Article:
During the Union’s 52nd World Conference on Lung Health in late October, Doctors Without Borders (MSF) announced the results of TB-PRACTEAL, the first multi-country randomized controlled clinical trial to report on the efficacy and safety of a multidrug-resistant tuberculosis (MDR-TB) treatment. Time has shown that MDR-TB is a very difficult form of tuberculosis to treat, requiring multidrug therapies to be administered over a period of nine to 24 months.
MSF and its partners tested a four-drug treatment (known as BPaLM), which contains two or three new substances developed in recent years. The study compares the results of this biannual four-element therapy with those obtained in a group that received the usual treatment for MDR-TB accepted in the area and offered by the public health system. An overwhelming 89% of the patients who followed the new therapy were cured, compared to 52% of the group who received the conventional care.
The news is excellent, and we hope that the results of the trial will add to the growing evidence from other sources, and that treatment recommendations will be updated globally. In many countries around the world, people with drug-resistant TB continue to endure long and toxic treatments of up to 20 months that can include painful injections and up to 20 pills a day.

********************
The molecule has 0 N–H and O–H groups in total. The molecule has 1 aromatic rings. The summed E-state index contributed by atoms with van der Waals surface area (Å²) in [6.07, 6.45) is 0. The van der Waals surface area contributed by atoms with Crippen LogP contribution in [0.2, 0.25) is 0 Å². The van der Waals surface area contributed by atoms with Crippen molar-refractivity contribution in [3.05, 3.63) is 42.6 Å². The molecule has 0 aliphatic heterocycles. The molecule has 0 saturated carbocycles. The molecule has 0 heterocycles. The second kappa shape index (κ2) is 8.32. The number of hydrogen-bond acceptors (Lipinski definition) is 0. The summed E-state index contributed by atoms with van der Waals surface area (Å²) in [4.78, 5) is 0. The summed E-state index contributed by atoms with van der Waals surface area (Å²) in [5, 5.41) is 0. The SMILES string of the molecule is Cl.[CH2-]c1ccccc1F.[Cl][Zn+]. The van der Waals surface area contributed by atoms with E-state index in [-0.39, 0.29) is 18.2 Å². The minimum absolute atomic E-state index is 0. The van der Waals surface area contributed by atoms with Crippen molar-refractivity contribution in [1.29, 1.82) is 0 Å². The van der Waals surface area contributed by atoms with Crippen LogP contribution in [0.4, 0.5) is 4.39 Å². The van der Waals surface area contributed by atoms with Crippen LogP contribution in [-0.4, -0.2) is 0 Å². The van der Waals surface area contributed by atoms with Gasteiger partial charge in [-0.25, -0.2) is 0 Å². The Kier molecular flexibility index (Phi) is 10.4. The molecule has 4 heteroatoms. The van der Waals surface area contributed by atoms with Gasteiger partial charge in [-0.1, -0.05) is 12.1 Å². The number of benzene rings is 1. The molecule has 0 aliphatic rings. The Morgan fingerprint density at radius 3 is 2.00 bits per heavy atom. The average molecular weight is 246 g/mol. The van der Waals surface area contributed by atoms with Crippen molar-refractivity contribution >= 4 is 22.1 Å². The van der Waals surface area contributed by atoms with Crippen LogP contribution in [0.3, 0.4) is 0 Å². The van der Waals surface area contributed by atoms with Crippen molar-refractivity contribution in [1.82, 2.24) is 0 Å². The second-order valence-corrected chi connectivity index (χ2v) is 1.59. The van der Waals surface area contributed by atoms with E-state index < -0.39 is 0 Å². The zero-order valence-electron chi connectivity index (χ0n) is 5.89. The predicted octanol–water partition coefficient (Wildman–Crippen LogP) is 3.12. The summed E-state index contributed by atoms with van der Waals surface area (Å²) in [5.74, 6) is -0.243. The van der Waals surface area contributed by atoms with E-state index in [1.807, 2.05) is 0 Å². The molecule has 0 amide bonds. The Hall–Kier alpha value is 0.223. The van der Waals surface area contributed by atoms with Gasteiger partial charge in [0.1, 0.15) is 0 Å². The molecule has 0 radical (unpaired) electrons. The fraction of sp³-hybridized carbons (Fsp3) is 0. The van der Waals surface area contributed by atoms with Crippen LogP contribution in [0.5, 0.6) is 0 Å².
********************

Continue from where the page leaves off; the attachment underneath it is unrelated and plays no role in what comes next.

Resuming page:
People with resistant TB endure long and toxic treatments of up to 20 months that can include painful injections and up to 20 pills a day
However, the fact is that with a shorter and more effective treatment, the number of pills to be taken remains high, the side effects are also many and the duration of therapy is just as tiring.
It is imperative that, in addition to these advances in treatment, we invest in early case detection and disease prevention wherever we can. Collectively, we are failing people in those areas miserably, and COVID-19 has made the situation worse.
This fact was in scandalous evidence last month, when the World Health Organization (WHO) published the World Tuberculosis Report 2021, which shows that mortality related to this disease has increased for the first time since 2012, with 1.5 million deaths in 2020.
At a high-level United Nations meeting in 2018, the TB community pledged to initiate TB treatment in 40 million people, and to treat another 30 million with preventive treatments from then until 2022. However, we know that Instead of advancing, in 2020 the diagnosis was reduced by 18%. This means that almost half of the 10 million people estimated to be infected in 2020 were not diagnosed or started treatment. Even before COVID-19, the global TB community had lamentably fallen short of the 2020 target, having eliminated the catastrophic costs for the sick, with an estimated 50% of people suffering from the disease. disease and face their terrible reality for life and well-being, they become impoverished and limited by it.
But it is the daily reality that makes us realize what this calamity means. In Khayelitsha, near Cape Town, the Kuyasa family lives in a 30 square meter house (smaller than a garage) on a busy street. In 2019, a family member fell ill in the neighboring Eastern Cape province. She was diagnosed with drug-resistant tuberculosis and began treatment. The young man lived far from any source of water, and since he was ill, in 2020 he decided that it would be better to go with his family to the Khayelitsha neighborhood, in the Western Cape province. It was the time when people were confined at home complying with the rules of closure due to covid-19, and when the young man felt ill again, the other adults in the family unit worried about his well-being, for his own health and for the health of your children.